children of God

To love someone is not first of all to do things for them, but to reveal to them their beauty and value, to say to them through our attitude: “You are beautiful. You are important. I trust you. You can trust yourself.” We all know well that we can do things for others and in the process crush them, making them feel that they are incapable of doing things by themselves. To love someone is to reveal to them their capacities for life, the light that is shining in them.

Vanier, Jean. From Brokenness to Community (p. 16). PAULIST PRESS New York and Mahwah, N.J.. Kindle Edition.

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I’m speechless
because I’m guilty,
swallowing hard at the extent of my collusion
with the deceiver within me,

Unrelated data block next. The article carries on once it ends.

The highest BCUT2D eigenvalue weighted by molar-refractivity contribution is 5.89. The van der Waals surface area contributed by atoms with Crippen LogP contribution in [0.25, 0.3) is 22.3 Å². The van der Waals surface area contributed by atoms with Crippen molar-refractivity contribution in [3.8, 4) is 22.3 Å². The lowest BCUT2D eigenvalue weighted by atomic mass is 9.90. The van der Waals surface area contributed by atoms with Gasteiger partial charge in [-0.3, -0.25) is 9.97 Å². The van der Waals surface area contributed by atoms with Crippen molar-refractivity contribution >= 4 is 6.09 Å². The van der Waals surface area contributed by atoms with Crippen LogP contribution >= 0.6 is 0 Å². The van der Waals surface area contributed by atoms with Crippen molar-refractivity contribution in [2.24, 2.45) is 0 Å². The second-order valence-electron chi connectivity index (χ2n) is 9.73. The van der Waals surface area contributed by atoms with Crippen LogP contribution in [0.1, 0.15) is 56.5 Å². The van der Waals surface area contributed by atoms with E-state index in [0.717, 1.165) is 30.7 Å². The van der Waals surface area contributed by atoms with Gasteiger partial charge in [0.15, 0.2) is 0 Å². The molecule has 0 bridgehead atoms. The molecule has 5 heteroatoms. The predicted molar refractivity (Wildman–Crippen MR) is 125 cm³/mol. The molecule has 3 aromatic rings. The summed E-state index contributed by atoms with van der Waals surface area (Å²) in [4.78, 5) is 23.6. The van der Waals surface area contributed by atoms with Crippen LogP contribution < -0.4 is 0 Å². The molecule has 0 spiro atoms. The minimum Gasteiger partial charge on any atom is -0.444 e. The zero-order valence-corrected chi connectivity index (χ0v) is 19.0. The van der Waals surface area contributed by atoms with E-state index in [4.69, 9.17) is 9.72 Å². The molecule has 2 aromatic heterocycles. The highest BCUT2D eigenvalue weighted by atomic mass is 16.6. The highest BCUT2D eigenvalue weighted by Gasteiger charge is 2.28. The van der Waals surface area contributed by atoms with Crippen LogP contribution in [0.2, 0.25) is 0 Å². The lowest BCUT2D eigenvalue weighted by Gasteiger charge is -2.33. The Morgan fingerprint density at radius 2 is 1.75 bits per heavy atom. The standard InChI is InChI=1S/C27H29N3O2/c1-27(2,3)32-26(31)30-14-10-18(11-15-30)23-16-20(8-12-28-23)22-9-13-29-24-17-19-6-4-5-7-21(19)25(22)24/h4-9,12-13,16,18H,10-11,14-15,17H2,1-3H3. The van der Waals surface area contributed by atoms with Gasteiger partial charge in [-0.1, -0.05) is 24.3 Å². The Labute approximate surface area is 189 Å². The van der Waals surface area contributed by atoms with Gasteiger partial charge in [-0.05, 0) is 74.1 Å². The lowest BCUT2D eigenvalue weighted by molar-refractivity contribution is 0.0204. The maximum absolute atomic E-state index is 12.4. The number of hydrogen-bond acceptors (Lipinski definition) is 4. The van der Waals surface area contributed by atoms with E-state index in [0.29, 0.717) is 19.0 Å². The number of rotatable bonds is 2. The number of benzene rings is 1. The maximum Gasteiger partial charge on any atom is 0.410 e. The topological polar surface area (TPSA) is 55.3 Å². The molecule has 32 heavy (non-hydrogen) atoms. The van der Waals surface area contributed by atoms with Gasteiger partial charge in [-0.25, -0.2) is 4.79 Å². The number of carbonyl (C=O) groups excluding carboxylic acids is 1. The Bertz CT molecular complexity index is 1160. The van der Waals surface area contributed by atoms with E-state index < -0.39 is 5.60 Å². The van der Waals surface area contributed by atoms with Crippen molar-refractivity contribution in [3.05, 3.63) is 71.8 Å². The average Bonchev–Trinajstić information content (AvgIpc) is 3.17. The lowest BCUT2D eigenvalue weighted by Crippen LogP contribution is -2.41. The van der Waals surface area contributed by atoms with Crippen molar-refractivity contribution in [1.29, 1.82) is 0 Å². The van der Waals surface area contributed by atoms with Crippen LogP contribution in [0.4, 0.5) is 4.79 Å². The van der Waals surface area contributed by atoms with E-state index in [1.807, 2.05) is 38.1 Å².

the extent of my obstruction of the justice due you
to be the one who sees my desperate need,
who rescues me from my delusion
that you are the one who needs rescuing,
not me.

dw

 

I’m deeply challenged by Vanier’s perspective, both in the quote above and in this video.

 

In the beginning was the Word, and the Word was with God, and the Word was God. He was in the beginning with God. All things came into being through him, and without him not one thing came into being. What has come into being in him was life, and the life was the light of all people. The light shines in the darkness, and the darkness did not overcome it.

There was a man sent from God, whose name was John. He came as a witness to testify to the light, so that all might believe through him. He himself was not the light, but he came to testify to the light.

The true light, which enlightens everyone, was coming into the world. He was in the world, and the world came into being through him; yet the world did not know him. He came to what was his own, and is own people did not accept him. But to all who received him, who believed in his name, he gave power to become children of God.

— John 1:1-12, NRSV Bible with the Apocrypha

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